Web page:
Beethoven would have been surprised by the reverence his sonatas inspire today. Plus, why Mahler's 8th shouldn't be performed at St Paul'sby Martin Kettle / February 29, 2008 / Leave a comment
Recycling the sonatas
Beethoven’s 32 piano sonatas are venerated for their range, originality and depth. The 19th-century pianist Hans von Bülow famously dubbed them the New Testament of the pianistic Bible (the Old Testament was Bach’s Well-Tempered Clavier). A 20th-century successor, Louis Kentner, suggested that they should be presented to the first Martian visitor as proof of the achievements of Earthling civilisation. Both remarks are a reminder that Beethoven’s sonatas have long possessed a status that goes beyond the notes on the page.
A performance of the complete cycle, like the one being undertaken by Daniel Barenboim in the Royal Festival Hall from late January, is therefore a major musical venture. But it is more than that. In venerating Beethoven’s achievement in this extended way, something beyond the music is being asserted. There is a moral and even religious element to the ritual.
No pianist of modern times is as prominent a figure as Barenboim (pictured, below right). Whether as Reith lecturer or as one-man middle east peace process, let alone as the widower of Jacqueline du Pré, Barenboim has acquired a public status that transcends even his formidable ability at the keyboard—a status he has in some respects sought as much as acquired by accident. Characteristically, his Beethoven cycle is to be accompanied by three public discussions under the title “Artist as Leader.”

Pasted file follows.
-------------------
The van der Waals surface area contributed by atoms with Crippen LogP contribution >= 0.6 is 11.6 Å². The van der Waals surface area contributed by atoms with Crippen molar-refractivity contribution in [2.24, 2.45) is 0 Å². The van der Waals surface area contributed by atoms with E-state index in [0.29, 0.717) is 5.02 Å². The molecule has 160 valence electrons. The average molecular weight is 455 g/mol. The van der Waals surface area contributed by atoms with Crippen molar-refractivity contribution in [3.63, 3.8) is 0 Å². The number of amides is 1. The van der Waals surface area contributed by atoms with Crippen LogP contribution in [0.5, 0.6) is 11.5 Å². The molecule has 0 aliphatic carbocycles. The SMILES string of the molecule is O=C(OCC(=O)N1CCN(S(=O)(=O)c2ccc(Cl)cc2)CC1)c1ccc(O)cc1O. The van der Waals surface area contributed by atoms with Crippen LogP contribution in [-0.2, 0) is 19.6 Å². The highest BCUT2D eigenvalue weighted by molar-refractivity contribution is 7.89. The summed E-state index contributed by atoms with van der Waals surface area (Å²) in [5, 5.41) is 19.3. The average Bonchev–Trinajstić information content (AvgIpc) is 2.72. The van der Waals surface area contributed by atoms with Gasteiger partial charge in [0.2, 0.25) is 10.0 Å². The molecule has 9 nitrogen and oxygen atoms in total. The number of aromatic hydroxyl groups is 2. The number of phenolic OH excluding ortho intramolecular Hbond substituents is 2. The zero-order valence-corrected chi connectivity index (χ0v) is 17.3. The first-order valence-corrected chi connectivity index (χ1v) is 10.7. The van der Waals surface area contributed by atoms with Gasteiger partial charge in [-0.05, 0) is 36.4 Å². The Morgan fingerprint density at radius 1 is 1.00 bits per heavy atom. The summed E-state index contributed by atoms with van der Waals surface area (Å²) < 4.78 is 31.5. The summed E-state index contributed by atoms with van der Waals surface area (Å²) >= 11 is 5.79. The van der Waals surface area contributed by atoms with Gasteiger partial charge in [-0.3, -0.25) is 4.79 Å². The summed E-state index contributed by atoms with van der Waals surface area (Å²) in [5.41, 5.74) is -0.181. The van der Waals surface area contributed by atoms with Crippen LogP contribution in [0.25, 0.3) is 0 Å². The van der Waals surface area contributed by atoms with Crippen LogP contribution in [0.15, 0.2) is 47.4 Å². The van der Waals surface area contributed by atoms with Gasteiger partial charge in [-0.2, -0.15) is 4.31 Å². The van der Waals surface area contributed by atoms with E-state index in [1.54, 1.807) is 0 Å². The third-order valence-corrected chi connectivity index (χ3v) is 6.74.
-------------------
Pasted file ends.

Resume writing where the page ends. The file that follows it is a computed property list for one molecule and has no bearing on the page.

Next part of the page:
We will have to wait and see exactly what this title means. But I doubt he is claiming to be a political leader, at least in the conventional sense. No Paderewski he. As Barenboim once told me in an interview, laughing loudly, if he stood for office in his country of Israel, only Arabs would vote for him. Rather, he seems to be posing the question of whether great musicians can somehow offer moral leadership within civil society—as Pau Casals or Mstislav Rostropovich did.
Yet the music matters too. I doubt that Barenboim would be pondering the artist as leader if he was playing the complete works of Mozart, Brahms or Debussy. Though concert audiences are familiar with cycles of the works of particular composers—like the Mahler symphonies that Valery Gergiev is performing in London this season—Beethoven projects occupy a revered place, and the piano sonatas the most revered of all.
This would have surprised Beethoven. Not because he did not think highly of…